Australian News

WBBL, ODIs show cricket passed its post-coronavirus tests of TV popularity with flying colours

The 10cc song Dreadlock Holiday is often used in cricket promotions with the line “I don’t like cricket, I love it!” apparently reflecting a devotion to the summer game.

Usually ignored is that the tourist in Jamaica, who utters the famous line, does so at knifepoint during a mugging and only feigns a love for cricket and reggae to avoid being robbed, or worse.

Yet it turns out — to the apparent surprise of those who have paid hundreds of millions to broadcast the game — you don’t have to put a blade to the throats of Australians to get them to like cricket. Indeed, they still love it.

Last Saturday night, a peak audience of 429,000 watched Sydney Thunder upset Melbourne Stars in the WBBL final, despite Seven’s decision to show the animated movie Frozen on its primary channel and bump the tournament decider to Seven Mate.

But surely after 86,174 turned up at the MCG for this year’s stupendous T20 World Cup final it was apparent young girls were now as enamoured by hard-hitting batters as they are with cartoon princesses?

The WBBL final was sandwiched between — but not overshadowed — by the first two men’s one-day internationals between Australia and India. Those games drew a peak audience of almost 400,000 on Friday night and 448,000 on Sunday (this made it one of the day’s top 10 most-watched programs despite being shown only on pay-per-view TV).

This exclusivity remains a bugbear for those fans who do not have access to Fox Sports or its little cousin Kayo Sports, and who remain understandably aggrieved by the absence of Steve Smith’s eminence and Glenn Maxwell’s almost comedic batting stylings from their screens.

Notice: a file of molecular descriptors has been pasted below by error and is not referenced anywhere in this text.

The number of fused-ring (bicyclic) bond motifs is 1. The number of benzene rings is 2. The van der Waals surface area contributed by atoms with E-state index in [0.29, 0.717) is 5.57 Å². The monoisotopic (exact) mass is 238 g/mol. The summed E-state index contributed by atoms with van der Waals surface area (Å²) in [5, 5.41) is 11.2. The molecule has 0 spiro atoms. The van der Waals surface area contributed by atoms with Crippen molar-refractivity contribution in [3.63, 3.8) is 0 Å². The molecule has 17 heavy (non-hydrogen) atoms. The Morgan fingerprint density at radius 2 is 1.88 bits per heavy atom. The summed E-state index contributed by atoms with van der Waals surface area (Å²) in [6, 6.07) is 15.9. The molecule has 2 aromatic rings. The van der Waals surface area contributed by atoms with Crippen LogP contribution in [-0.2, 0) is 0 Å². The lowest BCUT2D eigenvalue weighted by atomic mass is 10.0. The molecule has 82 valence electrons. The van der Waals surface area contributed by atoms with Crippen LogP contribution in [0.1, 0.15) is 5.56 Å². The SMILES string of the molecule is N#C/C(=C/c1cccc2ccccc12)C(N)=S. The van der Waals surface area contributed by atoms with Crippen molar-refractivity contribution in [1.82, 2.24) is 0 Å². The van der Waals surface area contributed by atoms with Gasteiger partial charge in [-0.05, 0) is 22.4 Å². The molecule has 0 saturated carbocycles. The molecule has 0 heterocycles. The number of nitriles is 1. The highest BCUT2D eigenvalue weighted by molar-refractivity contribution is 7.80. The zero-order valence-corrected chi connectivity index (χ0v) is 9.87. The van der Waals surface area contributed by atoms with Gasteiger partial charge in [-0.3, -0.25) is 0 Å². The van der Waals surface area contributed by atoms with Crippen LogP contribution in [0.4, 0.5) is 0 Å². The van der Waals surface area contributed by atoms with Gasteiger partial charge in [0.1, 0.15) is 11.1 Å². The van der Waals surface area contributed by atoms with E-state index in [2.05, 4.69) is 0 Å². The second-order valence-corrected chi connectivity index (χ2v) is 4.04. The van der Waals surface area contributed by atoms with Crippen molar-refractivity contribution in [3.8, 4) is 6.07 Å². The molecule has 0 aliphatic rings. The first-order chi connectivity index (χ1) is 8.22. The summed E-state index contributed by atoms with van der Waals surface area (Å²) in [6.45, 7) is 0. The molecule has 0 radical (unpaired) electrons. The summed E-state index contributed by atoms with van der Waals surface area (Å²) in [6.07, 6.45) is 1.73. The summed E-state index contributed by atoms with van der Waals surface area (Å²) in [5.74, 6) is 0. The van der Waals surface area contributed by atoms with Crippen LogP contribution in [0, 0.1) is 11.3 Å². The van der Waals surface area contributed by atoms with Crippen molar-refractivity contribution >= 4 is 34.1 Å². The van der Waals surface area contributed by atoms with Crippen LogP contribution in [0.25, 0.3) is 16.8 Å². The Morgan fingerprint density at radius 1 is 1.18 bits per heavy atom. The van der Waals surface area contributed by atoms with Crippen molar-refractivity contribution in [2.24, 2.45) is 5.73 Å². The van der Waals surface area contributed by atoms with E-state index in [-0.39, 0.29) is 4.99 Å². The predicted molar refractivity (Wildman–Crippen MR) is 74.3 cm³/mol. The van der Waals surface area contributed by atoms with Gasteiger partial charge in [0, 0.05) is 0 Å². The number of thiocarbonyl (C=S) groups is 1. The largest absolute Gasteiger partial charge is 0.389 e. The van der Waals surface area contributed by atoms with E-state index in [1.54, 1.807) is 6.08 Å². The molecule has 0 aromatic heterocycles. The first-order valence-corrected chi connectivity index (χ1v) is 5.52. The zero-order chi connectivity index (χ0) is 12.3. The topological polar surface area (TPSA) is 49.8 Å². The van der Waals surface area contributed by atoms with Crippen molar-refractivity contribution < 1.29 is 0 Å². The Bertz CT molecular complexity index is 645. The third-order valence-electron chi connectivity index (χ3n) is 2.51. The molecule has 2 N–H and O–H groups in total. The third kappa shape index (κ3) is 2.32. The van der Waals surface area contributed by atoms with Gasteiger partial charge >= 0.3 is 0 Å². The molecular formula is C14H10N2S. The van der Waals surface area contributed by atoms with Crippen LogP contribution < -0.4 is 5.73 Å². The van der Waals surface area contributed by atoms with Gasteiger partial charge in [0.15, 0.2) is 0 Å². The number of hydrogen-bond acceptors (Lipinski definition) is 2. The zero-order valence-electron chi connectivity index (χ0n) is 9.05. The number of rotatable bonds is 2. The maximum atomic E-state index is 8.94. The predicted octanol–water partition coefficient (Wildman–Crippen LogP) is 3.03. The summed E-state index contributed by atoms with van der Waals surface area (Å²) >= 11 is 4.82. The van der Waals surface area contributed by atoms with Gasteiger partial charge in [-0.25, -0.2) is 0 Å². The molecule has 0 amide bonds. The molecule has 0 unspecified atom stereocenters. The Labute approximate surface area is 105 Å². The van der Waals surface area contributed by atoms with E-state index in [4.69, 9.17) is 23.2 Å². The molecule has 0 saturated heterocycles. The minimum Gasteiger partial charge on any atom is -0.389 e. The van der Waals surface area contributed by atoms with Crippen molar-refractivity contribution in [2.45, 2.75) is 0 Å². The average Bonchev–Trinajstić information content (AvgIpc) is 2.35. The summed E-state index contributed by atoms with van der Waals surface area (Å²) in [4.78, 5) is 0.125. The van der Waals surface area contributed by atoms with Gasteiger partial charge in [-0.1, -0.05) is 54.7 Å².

An Australian male batter points his bat to his right after scoring a century against India in Sydney.
Free-to-air viewers did not get to see Steve Smith’s exploits in the first two men’s ODIs.(AAP: Dean Lewins)

This controversial contractual arrangement brings the possibility that cricket will lose viewers in the long term, as it did in England when the game disappeared from free-to-air screens.

But to put the dilemma in its brightest context for Cricket Australia (CA), the fact potential viewers are complaining that they can’t watch the current ODI series when the 50-over game was supposed to have been usurped by its little brother T20 only emphasises the enduring popularity of international cricket as a whole.

Yet it was only a few weeks ago that it seemed cricket would be broadcast at knifepoint this season with reluctant TV networks attempting to wriggle out of water-tight contracts or demanding considerable discounts.

The obvious assumption was that Seven and Fox Sports were suffering a severe case of buyer’s remorse for their combined six-year $1.182 billion deal and were using the cover of COVID-19 to abandon the game.

Seven’s chief executive James Warburton, particularly, used the blunt instrument of inflammatory and even insulting statements toward CA in order to argue Seven could not have been handed worse content if Australia played a nine-Test series against Angola.

At the same time, the inevitable delay in releasing the summer schedule was weaponised against CA and unflattering comparisons made with the AFL and NRL, which had swiftly agreed to modified rights deals that would ensure revenue flow as they cobbled shortened seasons together.

Never mind that anyone who has so much as tried to read an ICC schedule could tell you putting together a pandemic-era cricket fixture would involve more moving pieces than a Meccano set, and certainly more complexities than any domestic football competition.

And that was without considering the delicate negotiations required to put India’s cricketing princes in quarantine and working out where they could be transported and accommodated and when.

But despite the gloom and doom created by broadcasters who might normally do cartwheels to promote the game, cricket has passed its initial post-COVID tests of televisual popularity with flying colours.

BBL, Tests striving for eyeballs

On December 10, potentially the most contentious element of the cricket viewing schedule arrives, the BBL, a competition which now includes various bells and whistles aimed at maintaining viewer interest over 40 overs, let alone the marathon 61-game season.